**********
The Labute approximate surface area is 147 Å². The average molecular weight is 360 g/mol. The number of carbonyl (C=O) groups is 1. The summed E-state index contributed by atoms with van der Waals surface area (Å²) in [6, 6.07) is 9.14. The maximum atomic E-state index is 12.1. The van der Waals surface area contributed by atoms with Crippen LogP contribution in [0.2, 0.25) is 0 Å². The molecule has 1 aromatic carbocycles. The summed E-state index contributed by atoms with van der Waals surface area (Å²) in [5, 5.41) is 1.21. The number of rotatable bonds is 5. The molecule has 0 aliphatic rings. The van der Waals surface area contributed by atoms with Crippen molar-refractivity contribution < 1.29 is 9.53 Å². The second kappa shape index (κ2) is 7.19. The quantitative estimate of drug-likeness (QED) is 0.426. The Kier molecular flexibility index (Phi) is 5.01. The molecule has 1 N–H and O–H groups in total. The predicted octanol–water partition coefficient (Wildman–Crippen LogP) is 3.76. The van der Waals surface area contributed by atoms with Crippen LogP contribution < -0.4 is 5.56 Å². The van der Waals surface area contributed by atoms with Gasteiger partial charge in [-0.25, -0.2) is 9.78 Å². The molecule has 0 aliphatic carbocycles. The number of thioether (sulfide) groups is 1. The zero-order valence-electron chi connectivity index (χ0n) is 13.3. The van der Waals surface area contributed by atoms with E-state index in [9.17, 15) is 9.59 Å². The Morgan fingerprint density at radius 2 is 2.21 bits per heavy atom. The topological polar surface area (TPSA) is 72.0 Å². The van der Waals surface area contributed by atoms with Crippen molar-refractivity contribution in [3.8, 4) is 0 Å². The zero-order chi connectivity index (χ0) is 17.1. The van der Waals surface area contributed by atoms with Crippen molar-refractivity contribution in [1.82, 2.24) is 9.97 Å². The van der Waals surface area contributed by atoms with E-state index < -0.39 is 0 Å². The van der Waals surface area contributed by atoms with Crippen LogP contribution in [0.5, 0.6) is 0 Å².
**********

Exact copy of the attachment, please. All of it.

The Labute approximate surface area is 147 Å². The average molecular weight is 360 g/mol. The number of carbonyl (C=O) groups is 1. The summed E-state index contributed by atoms with van der Waals surface area (Å²) in [6, 6.07) is 9.14. The maximum atomic E-state index is 12.1. The van der Waals surface area contributed by atoms with Crippen LogP contribution in [0.2, 0.25) is 0 Å². The molecule has 1 aromatic carbocycles. The summed E-state index contributed by atoms with van der Waals surface area (Å²) in [5, 5.41) is 1.21. The number of rotatable bonds is 5. The molecule has 0 aliphatic rings. The van der Waals surface area contributed by atoms with Crippen molar-refractivity contribution < 1.29 is 9.53 Å². The second kappa shape index (κ2) is 7.19. The quantitative estimate of drug-likeness (QED) is 0.426. The Kier molecular flexibility index (Phi) is 5.01. The molecule has 1 N–H and O–H groups in total. The predicted octanol–water partition coefficient (Wildman–Crippen LogP) is 3.76. The van der Waals surface area contributed by atoms with Crippen LogP contribution < -0.4 is 5.56 Å². The van der Waals surface area contributed by atoms with Gasteiger partial charge in [-0.25, -0.2) is 9.78 Å². The molecule has 0 aliphatic carbocycles. The number of thioether (sulfide) groups is 1. The zero-order valence-electron chi connectivity index (χ0n) is 13.3. The van der Waals surface area contributed by atoms with E-state index in [9.17, 15) is 9.59 Å². The Morgan fingerprint density at radius 2 is 2.21 bits per heavy atom. The topological polar surface area (TPSA) is 72.0 Å². The van der Waals surface area contributed by atoms with Crippen molar-refractivity contribution in [3.8, 4) is 0 Å². The zero-order chi connectivity index (χ0) is 17.1. The van der Waals surface area contributed by atoms with Crippen molar-refractivity contribution in [1.82, 2.24) is 9.97 Å². The van der Waals surface area contributed by atoms with E-state index < -0.39 is 0 Å². The van der Waals surface area contributed by atoms with Crippen LogP contribution in [0.5, 0.6) is 0 Å².